3 Great Resources for War of the Worlds

We can’t wait for your students to read our thrilling play War of the Worlds in the March issue of Scope. It's based on the classic alien-invasion novel by H.G. Wells.

Your students may not be familiar with the story of the famous 1938 radio broadcast of “War of the Worlds” by Orson Welles. Some listeners at the time thought that real aliens were actually invading Earth. To help your students connect the play to this important moment in American history, we've put together this fantastic list of resources and discussion questions.

 

Orson Welles (left back) directing a rehearsal of his radio adaptation of 'The War of the Worlds,' on October 1938. (Getty)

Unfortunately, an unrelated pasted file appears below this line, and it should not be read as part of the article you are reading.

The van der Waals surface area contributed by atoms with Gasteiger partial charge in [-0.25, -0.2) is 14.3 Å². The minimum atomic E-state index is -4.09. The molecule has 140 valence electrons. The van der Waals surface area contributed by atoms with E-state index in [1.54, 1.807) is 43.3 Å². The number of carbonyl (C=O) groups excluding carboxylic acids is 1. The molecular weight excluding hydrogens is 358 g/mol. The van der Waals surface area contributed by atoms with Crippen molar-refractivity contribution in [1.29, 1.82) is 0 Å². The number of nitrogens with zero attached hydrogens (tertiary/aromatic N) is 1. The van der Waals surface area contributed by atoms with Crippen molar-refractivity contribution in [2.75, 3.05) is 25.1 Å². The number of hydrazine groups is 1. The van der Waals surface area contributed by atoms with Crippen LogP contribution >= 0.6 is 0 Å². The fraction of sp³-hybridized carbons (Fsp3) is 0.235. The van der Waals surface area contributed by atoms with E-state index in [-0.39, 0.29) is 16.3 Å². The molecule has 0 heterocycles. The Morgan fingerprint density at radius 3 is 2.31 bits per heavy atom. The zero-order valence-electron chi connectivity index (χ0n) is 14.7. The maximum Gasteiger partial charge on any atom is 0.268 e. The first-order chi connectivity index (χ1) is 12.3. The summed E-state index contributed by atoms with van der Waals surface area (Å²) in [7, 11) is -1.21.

Have students read and listen to at least one of these resources before the class discussion:

 

Discuss the "War of the Worlds" broadcast 

1. As a class, listen to the 1938 radio broadcast of “War of the Worlds.” Have students take notes while they listen, especially on any parts of the broadcast that sound real or convincing.

2. Divide students into groups and have them discuss the broadcast. What were their favorite parts? Which parts of the broadcast, if any, did they find most believable?

3. Bring the students back together and hold a class discussion. Ask students why they think people in the 1930s may have thought the broadcast was real, and whether or not they think that something like this could happen again today. Have students consider how people used to get their news in the 1930s—from newspapers and the radio—and how people get news today.

 

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